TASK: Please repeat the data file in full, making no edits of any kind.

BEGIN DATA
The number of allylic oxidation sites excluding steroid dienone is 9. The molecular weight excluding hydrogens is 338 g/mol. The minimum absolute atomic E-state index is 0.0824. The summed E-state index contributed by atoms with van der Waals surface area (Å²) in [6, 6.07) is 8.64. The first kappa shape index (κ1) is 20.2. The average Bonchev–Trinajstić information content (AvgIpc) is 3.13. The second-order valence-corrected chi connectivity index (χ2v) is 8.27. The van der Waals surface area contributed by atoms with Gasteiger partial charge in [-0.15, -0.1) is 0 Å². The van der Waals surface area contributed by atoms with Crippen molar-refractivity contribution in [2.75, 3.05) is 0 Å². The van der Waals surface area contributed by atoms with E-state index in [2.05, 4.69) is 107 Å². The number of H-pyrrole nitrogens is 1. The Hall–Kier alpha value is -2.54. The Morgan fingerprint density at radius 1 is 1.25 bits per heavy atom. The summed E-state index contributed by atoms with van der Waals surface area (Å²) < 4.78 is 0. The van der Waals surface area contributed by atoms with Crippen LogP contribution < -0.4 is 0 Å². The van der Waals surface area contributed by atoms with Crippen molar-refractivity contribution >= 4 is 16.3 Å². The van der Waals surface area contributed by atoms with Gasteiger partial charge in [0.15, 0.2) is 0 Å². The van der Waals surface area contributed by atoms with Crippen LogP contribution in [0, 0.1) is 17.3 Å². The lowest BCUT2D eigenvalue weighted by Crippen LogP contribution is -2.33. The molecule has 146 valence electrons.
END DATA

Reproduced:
The number of allylic oxidation sites excluding steroid dienone is 9. The molecular weight excluding hydrogens is 338 g/mol. The minimum absolute atomic E-state index is 0.0824. The summed E-state index contributed by atoms with van der Waals surface area (Å²) in [6, 6.07) is 8.64. The first kappa shape index (κ1) is 20.2. The average Bonchev–Trinajstić information content (AvgIpc) is 3.13. The second-order valence-corrected chi connectivity index (χ2v) is 8.27. The van der Waals surface area contributed by atoms with Gasteiger partial charge in [-0.15, -0.1) is 0 Å². The van der Waals surface area contributed by atoms with Crippen molar-refractivity contribution in [2.75, 3.05) is 0 Å². The van der Waals surface area contributed by atoms with E-state index in [2.05, 4.69) is 107 Å². The number of H-pyrrole nitrogens is 1. The Hall–Kier alpha value is -2.54. The Morgan fingerprint density at radius 1 is 1.25 bits per heavy atom. The summed E-state index contributed by atoms with van der Waals surface area (Å²) < 4.78 is 0. The van der Waals surface area contributed by atoms with Crippen LogP contribution < -0.4 is 0 Å². The van der Waals surface area contributed by atoms with Crippen molar-refractivity contribution >= 4 is 16.3 Å². The van der Waals surface area contributed by atoms with Gasteiger partial charge in [0.15, 0.2) is 0 Å². The van der Waals surface area contributed by atoms with Crippen LogP contribution in [0, 0.1) is 17.3 Å². The lowest BCUT2D eigenvalue weighted by Crippen LogP contribution is -2.33. The molecule has 146 valence electrons.